Since my previous blog post about the new Instant Object Studio tool I received a review copy of the tool (thanks for that Konstantin). So I am now able to answer some of the questions I still raised in my previous post.
When placing for example a roof on a box, the tool does not remove the top polygon of the box, altough it is not visible. So that means there are slightly more polygons than optimal, but for most objects that should not matter too much for the performance. Especially if you make sure it has the same material as other polygons in the model, in that case it ends up in the same drawcall.
Speaking about drawcalls, as long as you are careful about how many materials you use when modelling, the generated scenery objects can be very light on drawcalls. As an example I tried to model the house I did for my SketchUp tutorial again with this tool. This house only uses one texture sheet, so the generated model has only one drawcall.
I also mentioned in my previous post that I did not like the visually dragging and scaling of the textures, as that makes it hard to align exactly the part of the texture sheet you want. Especially when you put all your texture parts in one big sheet that can be tricky. But there is a function in Instant Object Studio to help you with that already.
In the material settings you can select that the texture should be stretched along the X and Y axes. With the Area button you can then choose the area of the texture you want. If you then apply it to a polygon, exactly that piece of the texture will be fitted on the entire polygon. Works quite neat I would say. It’s not as flexible as the UVW Unwrap editor in GMax, but I feel it gives me better control over where the texture goes than in SketchUp. Maybe starting scenery developers won’t appreciate this feature so much, but if you try to model with one texture sheet only I feel it comes in handy.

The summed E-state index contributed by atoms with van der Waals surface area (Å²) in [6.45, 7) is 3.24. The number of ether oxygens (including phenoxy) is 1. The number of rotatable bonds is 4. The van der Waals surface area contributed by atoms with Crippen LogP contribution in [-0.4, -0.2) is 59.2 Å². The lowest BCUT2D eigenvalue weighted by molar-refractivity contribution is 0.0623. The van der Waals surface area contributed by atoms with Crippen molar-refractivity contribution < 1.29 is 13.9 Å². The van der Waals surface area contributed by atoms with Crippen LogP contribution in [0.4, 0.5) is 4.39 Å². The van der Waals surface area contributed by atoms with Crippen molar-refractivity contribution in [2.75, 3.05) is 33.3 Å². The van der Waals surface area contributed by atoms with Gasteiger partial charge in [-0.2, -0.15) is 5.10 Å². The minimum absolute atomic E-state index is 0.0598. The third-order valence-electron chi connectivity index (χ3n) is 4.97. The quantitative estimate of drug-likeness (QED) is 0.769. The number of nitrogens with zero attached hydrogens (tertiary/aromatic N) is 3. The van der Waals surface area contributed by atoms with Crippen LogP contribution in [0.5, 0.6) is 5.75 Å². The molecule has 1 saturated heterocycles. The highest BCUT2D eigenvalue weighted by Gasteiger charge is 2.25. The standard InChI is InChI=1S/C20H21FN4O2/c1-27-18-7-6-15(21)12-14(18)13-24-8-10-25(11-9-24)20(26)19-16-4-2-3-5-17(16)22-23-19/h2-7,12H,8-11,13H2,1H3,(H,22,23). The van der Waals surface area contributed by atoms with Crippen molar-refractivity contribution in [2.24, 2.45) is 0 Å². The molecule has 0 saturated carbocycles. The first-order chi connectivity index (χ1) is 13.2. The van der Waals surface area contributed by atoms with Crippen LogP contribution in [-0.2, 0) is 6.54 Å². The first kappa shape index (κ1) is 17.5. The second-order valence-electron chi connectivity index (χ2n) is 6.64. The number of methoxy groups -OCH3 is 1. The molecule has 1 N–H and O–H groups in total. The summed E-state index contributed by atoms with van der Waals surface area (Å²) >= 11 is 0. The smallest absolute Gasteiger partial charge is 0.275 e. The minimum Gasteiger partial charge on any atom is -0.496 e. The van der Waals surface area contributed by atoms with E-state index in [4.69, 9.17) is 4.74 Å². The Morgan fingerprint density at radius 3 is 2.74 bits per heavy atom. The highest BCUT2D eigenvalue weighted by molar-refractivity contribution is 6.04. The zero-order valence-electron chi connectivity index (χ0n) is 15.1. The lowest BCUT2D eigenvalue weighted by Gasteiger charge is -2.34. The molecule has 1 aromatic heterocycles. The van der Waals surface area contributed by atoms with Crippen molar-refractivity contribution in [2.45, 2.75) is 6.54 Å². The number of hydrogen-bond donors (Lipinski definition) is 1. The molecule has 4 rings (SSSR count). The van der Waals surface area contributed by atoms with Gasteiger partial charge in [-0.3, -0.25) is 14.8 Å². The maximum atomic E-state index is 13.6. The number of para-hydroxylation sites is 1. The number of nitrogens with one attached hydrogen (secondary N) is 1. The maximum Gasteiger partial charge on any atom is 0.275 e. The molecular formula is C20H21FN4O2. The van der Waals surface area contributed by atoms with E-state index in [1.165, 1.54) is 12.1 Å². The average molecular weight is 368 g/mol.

I’ll continue to test this tool more, as it seems to be packed with interesting features. Make sure to read the manual to learn about all the shortcuts and restrictions that can be applied. Next thing I will probably test is see how easy it is to make a building when you have a photo scenery showing that building. The object I made now is in the middle of the sea. But I think this tool can be really handy to trace buildings from photo scenery. I’ll share my experiences again after I have tested this.
Flight1 has released a new tool, Instant Object Studio. This evening I had a play with the demo version and I must say I am surprised by the tool. After seeing the video I had the impression that the tool would be nice to make some quick buildings, but that it would be hard to make really detailed photo realistic objects with it. But after testing the demo version a bit I think I was wrong there. Since the demo version does not do export, I have not yet been able to see how optimized the output generated by the tool is.
Here’s a list of the positive things I have noted:
The concept of building your object inside FS is cool!
Making the geometry is quite easy. The different shapes snap together and after reading the maniual (yes :)) I found out there are some easy ways to fix the movement of polygons or edges along an axis. All that together makes it rather fun to model the shape you want. It’s a bit like SketchUp. Modelling geometry in SketchUp is also fun (more fun than in GMax at least).
When making a new material you have access to all the FSX specific settings if you want, but they are hidden under advanced settings.
It is cool how you can easily make your own texture using the generic templates. You can adjust colours and even overlay a second texture. Nicely done, only don’t get carried away as you might end up with a lot of drawcalls.
You have rather good control over the texture mapping. I think it is even easier than those clumsy pins in SketchUp. So even if you have all parts of your house on one texture (as you would try for good performance), it is not too hard to alter the texture mapping.
You can attach effects and control the amount of detail in the crashboxes.
The fact that your textures are directly saved in the format that FS needs and that your model is exported to BGL right away will be very useful for many people. It saves the steps to use BGLComp, ImageTool, etc. Especially for new developers that is very good.
Of course there are also some points I am not so sure about: